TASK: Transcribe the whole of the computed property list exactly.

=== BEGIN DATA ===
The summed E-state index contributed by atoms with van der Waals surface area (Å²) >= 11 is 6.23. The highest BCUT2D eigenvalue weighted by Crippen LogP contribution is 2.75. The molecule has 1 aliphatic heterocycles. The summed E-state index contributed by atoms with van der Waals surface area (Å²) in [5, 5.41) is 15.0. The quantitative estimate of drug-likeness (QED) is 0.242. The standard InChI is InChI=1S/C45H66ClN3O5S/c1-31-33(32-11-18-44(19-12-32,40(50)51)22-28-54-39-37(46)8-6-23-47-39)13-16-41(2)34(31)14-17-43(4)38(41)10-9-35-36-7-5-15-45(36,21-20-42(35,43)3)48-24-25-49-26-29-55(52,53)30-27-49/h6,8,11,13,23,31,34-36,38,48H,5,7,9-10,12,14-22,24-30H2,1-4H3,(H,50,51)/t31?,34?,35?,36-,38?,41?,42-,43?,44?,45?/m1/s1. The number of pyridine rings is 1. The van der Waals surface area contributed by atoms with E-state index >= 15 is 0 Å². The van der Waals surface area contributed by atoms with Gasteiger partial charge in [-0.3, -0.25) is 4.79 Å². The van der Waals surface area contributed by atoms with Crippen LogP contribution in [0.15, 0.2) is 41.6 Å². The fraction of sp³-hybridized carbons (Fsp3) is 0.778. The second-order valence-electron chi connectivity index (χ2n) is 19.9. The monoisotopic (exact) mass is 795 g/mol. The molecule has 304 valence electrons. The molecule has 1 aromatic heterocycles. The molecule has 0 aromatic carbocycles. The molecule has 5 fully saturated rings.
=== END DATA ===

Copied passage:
The summed E-state index contributed by atoms with van der Waals surface area (Å²) >= 11 is 6.23. The highest BCUT2D eigenvalue weighted by Crippen LogP contribution is 2.75. The molecule has 1 aliphatic heterocycles. The summed E-state index contributed by atoms with van der Waals surface area (Å²) in [5, 5.41) is 15.0. The quantitative estimate of drug-likeness (QED) is 0.242. The standard InChI is InChI=1S/C45H66ClN3O5S/c1-31-33(32-11-18-44(19-12-32,40(50)51)22-28-54-39-37(46)8-6-23-47-39)13-16-41(2)34(31)14-17-43(4)38(41)10-9-35-36-7-5-15-45(36,21-20-42(35,43)3)48-24-25-49-26-29-55(52,53)30-27-49/h6,8,11,13,23,31,34-36,38,48H,5,7,9-10,12,14-22,24-30H2,1-4H3,(H,50,51)/t31?,34?,35?,36-,38?,41?,42-,43?,44?,45?/m1/s1. The number of pyridine rings is 1. The van der Waals surface area contributed by atoms with E-state index >= 15 is 0 Å². The van der Waals surface area contributed by atoms with Gasteiger partial charge in [-0.3, -0.25) is 4.79 Å². The van der Waals surface area contributed by atoms with Crippen LogP contribution in [0.15, 0.2) is 41.6 Å². The fraction of sp³-hybridized carbons (Fsp3) is 0.778. The second-order valence-electron chi connectivity index (χ2n) is 19.9. The monoisotopic (exact) mass is 795 g/mol. The molecule has 304 valence electrons. The molecule has 1 aromatic heterocycles. The molecule has 0 aromatic carbocycles. The molecule has 5 fully saturated rings.